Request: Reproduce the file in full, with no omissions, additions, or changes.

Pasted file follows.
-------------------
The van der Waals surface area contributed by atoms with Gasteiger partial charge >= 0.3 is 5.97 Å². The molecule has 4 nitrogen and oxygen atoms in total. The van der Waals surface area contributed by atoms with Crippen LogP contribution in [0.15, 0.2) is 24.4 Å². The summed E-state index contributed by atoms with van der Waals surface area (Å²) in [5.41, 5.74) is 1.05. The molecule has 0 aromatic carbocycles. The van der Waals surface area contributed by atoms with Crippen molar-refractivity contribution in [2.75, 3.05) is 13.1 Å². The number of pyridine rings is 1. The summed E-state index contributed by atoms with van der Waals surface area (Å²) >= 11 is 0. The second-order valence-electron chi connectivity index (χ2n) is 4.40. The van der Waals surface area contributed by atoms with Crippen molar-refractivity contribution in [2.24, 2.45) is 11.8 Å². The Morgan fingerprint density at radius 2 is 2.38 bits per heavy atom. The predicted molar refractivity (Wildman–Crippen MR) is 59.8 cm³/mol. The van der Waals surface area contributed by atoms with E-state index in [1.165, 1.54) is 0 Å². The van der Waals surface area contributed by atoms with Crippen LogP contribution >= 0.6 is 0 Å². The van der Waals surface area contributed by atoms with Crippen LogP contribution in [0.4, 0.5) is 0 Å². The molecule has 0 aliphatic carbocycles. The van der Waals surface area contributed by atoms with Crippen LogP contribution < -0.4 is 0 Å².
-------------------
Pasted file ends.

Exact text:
The van der Waals surface area contributed by atoms with Gasteiger partial charge >= 0.3 is 5.97 Å². The molecule has 4 nitrogen and oxygen atoms in total. The van der Waals surface area contributed by atoms with Crippen LogP contribution in [0.15, 0.2) is 24.4 Å². The summed E-state index contributed by atoms with van der Waals surface area (Å²) in [5.41, 5.74) is 1.05. The molecule has 0 aromatic carbocycles. The van der Waals surface area contributed by atoms with Crippen molar-refractivity contribution in [2.75, 3.05) is 13.1 Å². The number of pyridine rings is 1. The summed E-state index contributed by atoms with van der Waals surface area (Å²) >= 11 is 0. The second-order valence-electron chi connectivity index (χ2n) is 4.40. The van der Waals surface area contributed by atoms with Crippen molar-refractivity contribution in [2.24, 2.45) is 11.8 Å². The Morgan fingerprint density at radius 2 is 2.38 bits per heavy atom. The predicted molar refractivity (Wildman–Crippen MR) is 59.8 cm³/mol. The van der Waals surface area contributed by atoms with E-state index in [1.165, 1.54) is 0 Å². The van der Waals surface area contributed by atoms with Crippen LogP contribution >= 0.6 is 0 Å². The van der Waals surface area contributed by atoms with Crippen LogP contribution in [0.4, 0.5) is 0 Å². The molecule has 0 aliphatic carbocycles. The van der Waals surface area contributed by atoms with Crippen LogP contribution < -0.4 is 0 Å².